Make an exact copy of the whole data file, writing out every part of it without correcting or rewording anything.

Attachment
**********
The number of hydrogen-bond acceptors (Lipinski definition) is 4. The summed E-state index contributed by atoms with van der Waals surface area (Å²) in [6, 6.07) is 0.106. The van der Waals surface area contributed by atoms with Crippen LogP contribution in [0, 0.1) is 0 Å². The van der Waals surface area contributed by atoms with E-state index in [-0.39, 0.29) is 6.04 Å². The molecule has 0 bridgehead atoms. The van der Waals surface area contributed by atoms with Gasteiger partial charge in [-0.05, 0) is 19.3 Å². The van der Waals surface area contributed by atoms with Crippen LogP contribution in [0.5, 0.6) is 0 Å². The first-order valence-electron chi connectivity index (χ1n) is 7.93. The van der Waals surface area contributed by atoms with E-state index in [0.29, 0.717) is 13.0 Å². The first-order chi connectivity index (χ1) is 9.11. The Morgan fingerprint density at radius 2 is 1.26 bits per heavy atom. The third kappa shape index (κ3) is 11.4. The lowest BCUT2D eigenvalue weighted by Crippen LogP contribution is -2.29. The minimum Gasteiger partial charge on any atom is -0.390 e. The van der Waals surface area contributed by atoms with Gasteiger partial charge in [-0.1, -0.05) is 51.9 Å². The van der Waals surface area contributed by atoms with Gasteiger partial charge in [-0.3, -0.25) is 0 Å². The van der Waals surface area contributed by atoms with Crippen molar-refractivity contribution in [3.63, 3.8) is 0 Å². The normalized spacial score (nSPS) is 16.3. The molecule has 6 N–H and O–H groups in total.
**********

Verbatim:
The number of hydrogen-bond acceptors (Lipinski definition) is 4. The summed E-state index contributed by atoms with van der Waals surface area (Å²) in [6, 6.07) is 0.106. The van der Waals surface area contributed by atoms with Crippen LogP contribution in [0, 0.1) is 0 Å². The van der Waals surface area contributed by atoms with E-state index in [-0.39, 0.29) is 6.04 Å². The molecule has 0 bridgehead atoms. The van der Waals surface area contributed by atoms with Gasteiger partial charge in [-0.05, 0) is 19.3 Å². The van der Waals surface area contributed by atoms with Crippen LogP contribution in [0.5, 0.6) is 0 Å². The first-order valence-electron chi connectivity index (χ1n) is 7.93. The van der Waals surface area contributed by atoms with E-state index in [0.29, 0.717) is 13.0 Å². The first-order chi connectivity index (χ1) is 9.11. The Morgan fingerprint density at radius 2 is 1.26 bits per heavy atom. The third kappa shape index (κ3) is 11.4. The lowest BCUT2D eigenvalue weighted by Crippen LogP contribution is -2.29. The minimum Gasteiger partial charge on any atom is -0.390 e. The van der Waals surface area contributed by atoms with Gasteiger partial charge in [-0.1, -0.05) is 51.9 Å². The van der Waals surface area contributed by atoms with Gasteiger partial charge in [-0.3, -0.25) is 0 Å². The van der Waals surface area contributed by atoms with Crippen molar-refractivity contribution in [3.63, 3.8) is 0 Å². The normalized spacial score (nSPS) is 16.3. The molecule has 6 N–H and O–H groups in total.